Angola‘s President José Eduardo dos Santos has confirmed he would not be standing as the top candidate for the ruling People’s Movement for the Liberation of Angola (MPLA) at the legislative elections on August 23. Dos Santos’ decision to step aside after 38 years at the helm of the Angolan state has put an end to months of intense speculation over his political future. Dos Santos has affirmed that the transition process will be spearheaded by Defense Minister João Manuel Gonçalves Lourenço, who will stand as the MPLA’s candidate for president.

The MPLA is widely expected to sweep the legislative elections given its decades-long grip on state institutions, meaning that Lourenço is certain set to be elected president by the next parliamentary majority. A close ally of dos Santos with impeccable party credentials and good links with the top military brass, Lourenço is considered a safe pair of hands who can steer the transition process without destabilizing the regime. Dos Santos remains the head of the MPLA and will continue to wield significant political influence in the country.

Lourenço’s election may please investors looking for continuing executive stability, but the process of economic diversification away from oil will remain uneven at best. The incoming government faces a tough task of controlling consumer price inflation and stabilizing foreign reserves. Lower oil revenues have put a squeeze on state coffers, bringing economic growth to a standstill in 2016. The recovery in oil prices and an uptick in oil and gas production will push growth to a projected 1.3% in 2017, alleviating some of the pressure on budget and current account deficits.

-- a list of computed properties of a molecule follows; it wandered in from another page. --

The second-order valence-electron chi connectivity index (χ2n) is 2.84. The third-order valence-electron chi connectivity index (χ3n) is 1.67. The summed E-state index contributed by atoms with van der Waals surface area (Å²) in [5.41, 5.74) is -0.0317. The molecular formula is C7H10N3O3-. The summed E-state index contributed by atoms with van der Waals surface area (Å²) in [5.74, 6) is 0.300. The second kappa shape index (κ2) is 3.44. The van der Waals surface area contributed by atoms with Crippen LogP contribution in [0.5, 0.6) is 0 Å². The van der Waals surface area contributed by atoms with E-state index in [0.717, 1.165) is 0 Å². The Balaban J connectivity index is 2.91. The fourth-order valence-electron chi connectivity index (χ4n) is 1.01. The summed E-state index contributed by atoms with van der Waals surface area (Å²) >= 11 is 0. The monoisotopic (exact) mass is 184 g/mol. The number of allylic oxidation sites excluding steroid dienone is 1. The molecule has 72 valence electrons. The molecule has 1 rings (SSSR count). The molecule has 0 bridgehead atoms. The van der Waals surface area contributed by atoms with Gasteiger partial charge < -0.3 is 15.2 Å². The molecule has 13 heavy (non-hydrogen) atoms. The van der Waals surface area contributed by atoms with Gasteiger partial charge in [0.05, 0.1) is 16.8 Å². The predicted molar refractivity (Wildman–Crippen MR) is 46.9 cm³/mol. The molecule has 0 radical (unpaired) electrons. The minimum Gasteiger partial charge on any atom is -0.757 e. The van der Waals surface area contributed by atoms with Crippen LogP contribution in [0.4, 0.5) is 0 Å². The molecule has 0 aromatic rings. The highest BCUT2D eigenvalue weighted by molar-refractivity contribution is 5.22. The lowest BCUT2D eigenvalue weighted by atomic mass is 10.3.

In Western Europe, this month, we turn our attention to Italy, where there is still huge uncertainty attached to the parliamentary elections that must be held by the spring of 2018. With Beppe Grillo’s populist Five Star Movement vying with the Democratic Party for first place in the latest opinion polls, we attempt to trace out possible political scenarios facing investors and what they mean for Italy’s future in the euro zone. We look at how the return of Matteo Renzi as leader of the PD will affect the contest following his resignation as prime minister in December following a defeat for his constitutional reform referendum, and how voting under the present rules will also influence the outcome. Our report goes on to analyze the present government’s predicament, as Italy endures another year of sub-par GDP growth and high unemployment, raising the risk of strike action and social problems, and an unsustainable debt burden topping 132.6% of GDP with national airline Alitalia now on the brink of collapse.

These are just a few of the countries PRS will cover in May, which will also see the release of new reports on Algeria, Hungary, Malaysia, and Saudi Arabia, as well as updates on Botswana, Ireland, Jamaica, and Singapore.